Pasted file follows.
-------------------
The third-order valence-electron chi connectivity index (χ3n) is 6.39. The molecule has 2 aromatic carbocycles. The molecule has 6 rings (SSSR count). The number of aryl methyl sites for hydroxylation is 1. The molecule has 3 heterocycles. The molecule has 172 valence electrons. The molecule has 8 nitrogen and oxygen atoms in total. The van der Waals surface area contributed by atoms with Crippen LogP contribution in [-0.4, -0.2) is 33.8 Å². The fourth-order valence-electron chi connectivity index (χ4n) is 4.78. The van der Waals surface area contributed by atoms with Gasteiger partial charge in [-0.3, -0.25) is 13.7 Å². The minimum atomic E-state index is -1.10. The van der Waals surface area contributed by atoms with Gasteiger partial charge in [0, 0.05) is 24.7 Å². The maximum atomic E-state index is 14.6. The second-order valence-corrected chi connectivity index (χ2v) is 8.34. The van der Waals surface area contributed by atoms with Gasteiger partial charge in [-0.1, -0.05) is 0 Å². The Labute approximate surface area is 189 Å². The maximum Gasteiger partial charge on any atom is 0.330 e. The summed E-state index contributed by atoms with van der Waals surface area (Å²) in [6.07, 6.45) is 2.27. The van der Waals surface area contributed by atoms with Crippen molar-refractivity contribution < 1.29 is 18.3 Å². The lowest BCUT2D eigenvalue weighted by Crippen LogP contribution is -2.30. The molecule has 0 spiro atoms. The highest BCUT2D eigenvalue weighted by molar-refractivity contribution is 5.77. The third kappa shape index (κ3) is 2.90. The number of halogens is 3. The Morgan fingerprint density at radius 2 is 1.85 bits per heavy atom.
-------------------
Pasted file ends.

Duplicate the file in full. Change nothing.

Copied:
The third-order valence-electron chi connectivity index (χ3n) is 6.39. The molecule has 2 aromatic carbocycles. The molecule has 6 rings (SSSR count). The number of aryl methyl sites for hydroxylation is 1. The molecule has 3 heterocycles. The molecule has 172 valence electrons. The molecule has 8 nitrogen and oxygen atoms in total. The van der Waals surface area contributed by atoms with Crippen LogP contribution in [-0.4, -0.2) is 33.8 Å². The fourth-order valence-electron chi connectivity index (χ4n) is 4.78. The van der Waals surface area contributed by atoms with Gasteiger partial charge in [-0.3, -0.25) is 13.7 Å². The minimum atomic E-state index is -1.10. The van der Waals surface area contributed by atoms with Gasteiger partial charge in [0, 0.05) is 24.7 Å². The maximum atomic E-state index is 14.6. The second-order valence-corrected chi connectivity index (χ2v) is 8.34. The van der Waals surface area contributed by atoms with Gasteiger partial charge in [-0.1, -0.05) is 0 Å². The Labute approximate surface area is 189 Å². The maximum Gasteiger partial charge on any atom is 0.330 e. The summed E-state index contributed by atoms with van der Waals surface area (Å²) in [6.07, 6.45) is 2.27. The van der Waals surface area contributed by atoms with Crippen molar-refractivity contribution < 1.29 is 18.3 Å². The lowest BCUT2D eigenvalue weighted by Crippen LogP contribution is -2.30. The molecule has 0 spiro atoms. The highest BCUT2D eigenvalue weighted by molar-refractivity contribution is 5.77. The third kappa shape index (κ3) is 2.90. The number of halogens is 3. The Morgan fingerprint density at radius 2 is 1.85 bits per heavy atom.